Fine, but completely irrelevant to the point I was making here. The definition of understanding I refer to requires consciousness. You may “disagree” with the definition in the sense that you mean something different when you use the term, but that is completely irrelevant.moving finger said:(a) you have already agreed that your definition of understanding is not the only definitionTisthammerw said:Again, when I said “understanding requires consciousness” I was explicitly referring to my definitions, not necessarily everybody else’s
(b) I have said many times that I do not agree with your definition. In my definition, it is not clear that understanding requires consciousness.
Since I was (rather explicitly) referring to only my definition, it follows that we necessarily agree that the statement using those terms is analytic!Since we do not agree on the definitions of the terms we are using, it follows that we do not necessarily agree that a statement using those terms is analytic!
It’s so blatantly obvious that it is worth repeating:It’s so blatantly obvious that it is worth repeating :
We can only agree on which statements are analytic and which are not if we firstly agree on the definitions of the terms we are using
I was only referring to my definitions of the terms when I claimed the statement was analytic.
Do you understand this?
Program X is a placeholder for any alleged program that would allegedly produce TH-understanding. If I have shown that no TH-understanding comes about even when program X is run, what would you conclude? If you do not think I have shown this, please answer my questions regarding this matter (e.g. do you believe that the combination of the man, the rulebook etc. somehow creates a separate consciousness that understands Chinese?). Simply saying “you have not shown this” does nothing to answer my questions or to address the points of my argument.If the agent is not conscious it cannot possess TH-Understanding, by definition.Tisthammerw said:program X stands for any program that would allegedly produce understanding (the kind of understanding I am referring to is what you have called TH-understanding). And yet we see that program X is run without TH-understanding.
This does not mean that all possible computers are incapable of possessing either consciousness or TH-Understanding, and you have not shown this to be the case.
You’ll get no argument from me about that.By your definition of TH-Understanding, TH-Understanding requires consciousness. Period.
True, and “MF-understanding does not require consciousness” is another way of saying “understanding does not require consciousness with the definition of understanding moving finger is using.”“TH-understanding requires consciousness” is another way of saying ““understanding requires consciousness with the definition of understanding that Tisthammerw is using”Tisthammerw said:So, “understanding requires consciousness” is an analytical statement (with the definitions I am using). Or if you prefer, “TH-understanding requires consciousness.”
Sorry, I misspoke here. It should have read:Does this question make any sense to you? It doesn’t to me.Tisthammerw said:If you consider the question of whether a computer can have TH-understanding (perceive the meaning of words etc.) what the @#$% are you doing replying to my posts?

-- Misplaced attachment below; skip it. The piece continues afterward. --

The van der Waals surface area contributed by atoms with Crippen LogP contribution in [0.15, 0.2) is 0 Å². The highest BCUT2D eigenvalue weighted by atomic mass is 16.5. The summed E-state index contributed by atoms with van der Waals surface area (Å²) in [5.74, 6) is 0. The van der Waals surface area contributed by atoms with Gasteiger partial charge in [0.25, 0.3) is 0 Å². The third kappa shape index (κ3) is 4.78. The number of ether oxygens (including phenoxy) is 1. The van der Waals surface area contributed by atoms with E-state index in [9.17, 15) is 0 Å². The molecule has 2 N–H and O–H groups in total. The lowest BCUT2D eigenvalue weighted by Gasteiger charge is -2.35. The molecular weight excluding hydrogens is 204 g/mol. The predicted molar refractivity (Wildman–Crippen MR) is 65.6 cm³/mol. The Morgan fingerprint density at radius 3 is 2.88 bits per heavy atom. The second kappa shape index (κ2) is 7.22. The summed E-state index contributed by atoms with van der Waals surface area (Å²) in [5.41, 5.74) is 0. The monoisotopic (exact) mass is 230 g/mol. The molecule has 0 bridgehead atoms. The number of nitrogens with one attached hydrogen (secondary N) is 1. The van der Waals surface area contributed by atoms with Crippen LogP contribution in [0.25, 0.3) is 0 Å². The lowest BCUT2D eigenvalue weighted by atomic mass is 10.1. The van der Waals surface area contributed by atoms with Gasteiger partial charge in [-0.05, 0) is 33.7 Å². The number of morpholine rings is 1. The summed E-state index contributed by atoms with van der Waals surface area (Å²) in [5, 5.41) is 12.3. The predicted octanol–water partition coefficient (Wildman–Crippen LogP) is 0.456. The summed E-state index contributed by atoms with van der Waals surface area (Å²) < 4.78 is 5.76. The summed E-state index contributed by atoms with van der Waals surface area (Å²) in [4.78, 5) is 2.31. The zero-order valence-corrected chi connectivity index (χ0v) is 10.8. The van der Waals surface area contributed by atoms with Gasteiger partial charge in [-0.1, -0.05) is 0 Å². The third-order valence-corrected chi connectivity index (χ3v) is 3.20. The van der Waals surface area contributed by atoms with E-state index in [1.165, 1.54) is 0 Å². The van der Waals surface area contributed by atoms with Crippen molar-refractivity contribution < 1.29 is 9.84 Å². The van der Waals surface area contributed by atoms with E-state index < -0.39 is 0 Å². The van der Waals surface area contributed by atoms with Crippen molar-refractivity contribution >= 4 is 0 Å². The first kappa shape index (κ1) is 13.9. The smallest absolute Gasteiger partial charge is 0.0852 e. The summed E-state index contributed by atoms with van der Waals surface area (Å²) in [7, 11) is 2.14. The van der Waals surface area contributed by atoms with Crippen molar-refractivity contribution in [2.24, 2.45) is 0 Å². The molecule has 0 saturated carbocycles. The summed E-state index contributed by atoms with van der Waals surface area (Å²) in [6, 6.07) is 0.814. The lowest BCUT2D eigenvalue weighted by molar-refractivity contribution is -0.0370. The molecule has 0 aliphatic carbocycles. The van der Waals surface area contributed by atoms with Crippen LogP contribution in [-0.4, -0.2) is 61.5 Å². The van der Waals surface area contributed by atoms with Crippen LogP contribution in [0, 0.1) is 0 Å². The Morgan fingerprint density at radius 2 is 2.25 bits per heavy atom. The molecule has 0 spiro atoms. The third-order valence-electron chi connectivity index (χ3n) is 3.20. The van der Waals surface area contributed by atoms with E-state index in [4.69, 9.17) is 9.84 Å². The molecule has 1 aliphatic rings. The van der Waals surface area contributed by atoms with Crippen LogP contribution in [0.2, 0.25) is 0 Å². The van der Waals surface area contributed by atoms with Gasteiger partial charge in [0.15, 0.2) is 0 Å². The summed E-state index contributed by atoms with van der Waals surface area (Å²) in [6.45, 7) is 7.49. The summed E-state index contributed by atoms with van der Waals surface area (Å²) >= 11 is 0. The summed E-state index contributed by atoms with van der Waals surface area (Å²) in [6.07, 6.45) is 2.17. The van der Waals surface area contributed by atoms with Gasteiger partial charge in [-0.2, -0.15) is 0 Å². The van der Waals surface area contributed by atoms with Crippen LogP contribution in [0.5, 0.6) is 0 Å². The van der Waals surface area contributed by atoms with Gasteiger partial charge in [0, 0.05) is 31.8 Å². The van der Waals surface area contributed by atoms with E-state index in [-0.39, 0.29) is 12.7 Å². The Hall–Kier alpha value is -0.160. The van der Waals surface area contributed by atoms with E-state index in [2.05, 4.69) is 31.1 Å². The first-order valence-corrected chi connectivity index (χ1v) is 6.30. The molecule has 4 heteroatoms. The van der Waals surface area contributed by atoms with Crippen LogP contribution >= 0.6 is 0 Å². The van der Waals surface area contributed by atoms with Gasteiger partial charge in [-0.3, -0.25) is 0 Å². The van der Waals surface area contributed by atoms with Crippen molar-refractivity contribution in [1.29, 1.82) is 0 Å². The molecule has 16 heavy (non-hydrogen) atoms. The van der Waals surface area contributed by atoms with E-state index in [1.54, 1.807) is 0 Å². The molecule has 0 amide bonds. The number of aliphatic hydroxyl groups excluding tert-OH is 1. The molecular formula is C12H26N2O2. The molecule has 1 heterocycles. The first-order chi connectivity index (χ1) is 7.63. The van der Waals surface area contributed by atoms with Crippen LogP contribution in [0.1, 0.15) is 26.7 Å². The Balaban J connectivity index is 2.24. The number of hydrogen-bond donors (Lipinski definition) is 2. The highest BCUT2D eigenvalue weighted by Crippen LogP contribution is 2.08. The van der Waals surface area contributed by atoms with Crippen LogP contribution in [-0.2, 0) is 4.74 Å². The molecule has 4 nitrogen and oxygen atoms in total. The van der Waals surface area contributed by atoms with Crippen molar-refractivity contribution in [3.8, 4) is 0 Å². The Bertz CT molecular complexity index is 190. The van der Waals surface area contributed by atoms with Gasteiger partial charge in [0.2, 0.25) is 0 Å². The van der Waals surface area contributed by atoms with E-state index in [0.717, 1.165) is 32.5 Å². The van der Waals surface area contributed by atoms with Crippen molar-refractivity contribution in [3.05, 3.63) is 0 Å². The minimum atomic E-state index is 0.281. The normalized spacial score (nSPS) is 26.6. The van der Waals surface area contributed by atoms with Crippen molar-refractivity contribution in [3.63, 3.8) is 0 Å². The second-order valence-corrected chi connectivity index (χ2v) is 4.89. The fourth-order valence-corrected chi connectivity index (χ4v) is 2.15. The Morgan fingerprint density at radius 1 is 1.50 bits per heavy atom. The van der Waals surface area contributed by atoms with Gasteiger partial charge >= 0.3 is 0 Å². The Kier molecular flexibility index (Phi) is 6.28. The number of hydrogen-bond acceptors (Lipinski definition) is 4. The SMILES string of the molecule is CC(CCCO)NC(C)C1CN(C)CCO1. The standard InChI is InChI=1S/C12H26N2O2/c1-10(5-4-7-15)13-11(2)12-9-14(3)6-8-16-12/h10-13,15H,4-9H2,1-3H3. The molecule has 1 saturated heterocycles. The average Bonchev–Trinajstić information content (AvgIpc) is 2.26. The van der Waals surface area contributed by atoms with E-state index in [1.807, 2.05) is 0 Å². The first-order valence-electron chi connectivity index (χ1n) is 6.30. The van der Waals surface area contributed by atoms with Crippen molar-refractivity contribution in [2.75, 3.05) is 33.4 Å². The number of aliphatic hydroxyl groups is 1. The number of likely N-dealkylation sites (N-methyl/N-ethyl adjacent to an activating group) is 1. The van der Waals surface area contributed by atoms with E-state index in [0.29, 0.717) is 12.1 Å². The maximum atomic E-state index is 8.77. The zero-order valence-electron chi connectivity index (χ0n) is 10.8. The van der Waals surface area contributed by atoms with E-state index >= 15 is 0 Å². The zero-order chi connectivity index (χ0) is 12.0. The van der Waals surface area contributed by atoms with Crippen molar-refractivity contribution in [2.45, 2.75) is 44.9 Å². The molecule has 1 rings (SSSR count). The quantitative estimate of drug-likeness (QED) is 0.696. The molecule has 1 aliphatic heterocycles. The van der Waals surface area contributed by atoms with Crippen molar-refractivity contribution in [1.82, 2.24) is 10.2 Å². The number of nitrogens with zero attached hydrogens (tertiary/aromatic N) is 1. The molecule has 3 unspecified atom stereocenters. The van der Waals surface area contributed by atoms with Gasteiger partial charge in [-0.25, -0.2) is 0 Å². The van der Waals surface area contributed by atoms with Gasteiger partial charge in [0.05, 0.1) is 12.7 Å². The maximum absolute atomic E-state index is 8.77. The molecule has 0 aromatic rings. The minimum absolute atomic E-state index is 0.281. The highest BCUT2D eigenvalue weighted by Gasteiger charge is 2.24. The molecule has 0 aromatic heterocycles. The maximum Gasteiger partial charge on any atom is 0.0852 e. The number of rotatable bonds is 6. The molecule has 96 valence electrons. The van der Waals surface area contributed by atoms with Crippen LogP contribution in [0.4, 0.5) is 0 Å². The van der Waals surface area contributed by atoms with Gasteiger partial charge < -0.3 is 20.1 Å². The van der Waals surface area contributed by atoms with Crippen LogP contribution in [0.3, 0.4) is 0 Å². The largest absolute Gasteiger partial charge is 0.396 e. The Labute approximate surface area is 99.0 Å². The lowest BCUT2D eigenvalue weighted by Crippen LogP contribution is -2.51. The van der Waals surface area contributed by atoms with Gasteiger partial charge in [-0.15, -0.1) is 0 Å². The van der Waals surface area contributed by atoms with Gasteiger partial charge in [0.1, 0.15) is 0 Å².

If you consider the question of whether a computer can have TH-understanding (perceive the meaning of words etc.) a waste of time, what the @#$% are you doing replying to my posts?
Ah, I see you’ve decided to reply to the latter half of post #239.
The argument you’re referring to uses two definitions, remember? That’s two premises.Just because you have split your definition between two premises changes nothing.Tisthammerw said:This is not a circular argument. Why? Because the conclusion is not a restatement of any single premise.
The same is true with modus ponens and any other logically valid argument.The premises combined result in the same thing
You have not shown that bachelors are unmarried, you have simply defined it that way.you choose to define understanding such that it requires consciousness. You have not shown that understanding requires consciousness, you have simply defined it that way.
Obviously, my conclusion logically follows from my definitions of “understanding” and “consciousness.” But so what? All analytical statements are the result of somebody’s definition. The only question is whether the definitions are unconventional (like defining the word “cheese” to mean “piece of the moon”) and I really don’t think mine are.
The fact that your definition would require three heads would be a sound argument, but your definition of “understanding” is rather unconventional, whereas mine is not. I honestly think that if we took a Gallup poll the majority of people would say “Yes, this matches my definition of understanding.” But since it seems unlikely we will agree on this point, let’s just simply recognize that “understanding requires consciousness” is an analytic statement if we use my definitions (not necessarily everyone else’s). So let’s get straight to the program X argument on whether computers (at least in the current model I’ve described, e.g. a complex set of instructions operating in input etc.) can possess what you have dubbed TH-understanding.Using your “logic”, I could define understanding to be anything I like (“understanding requires 3 heads” for example), and then use your deductive argument to then show that it follows that understanding requires 3 heads. Are you suggesting this would be a sound argument?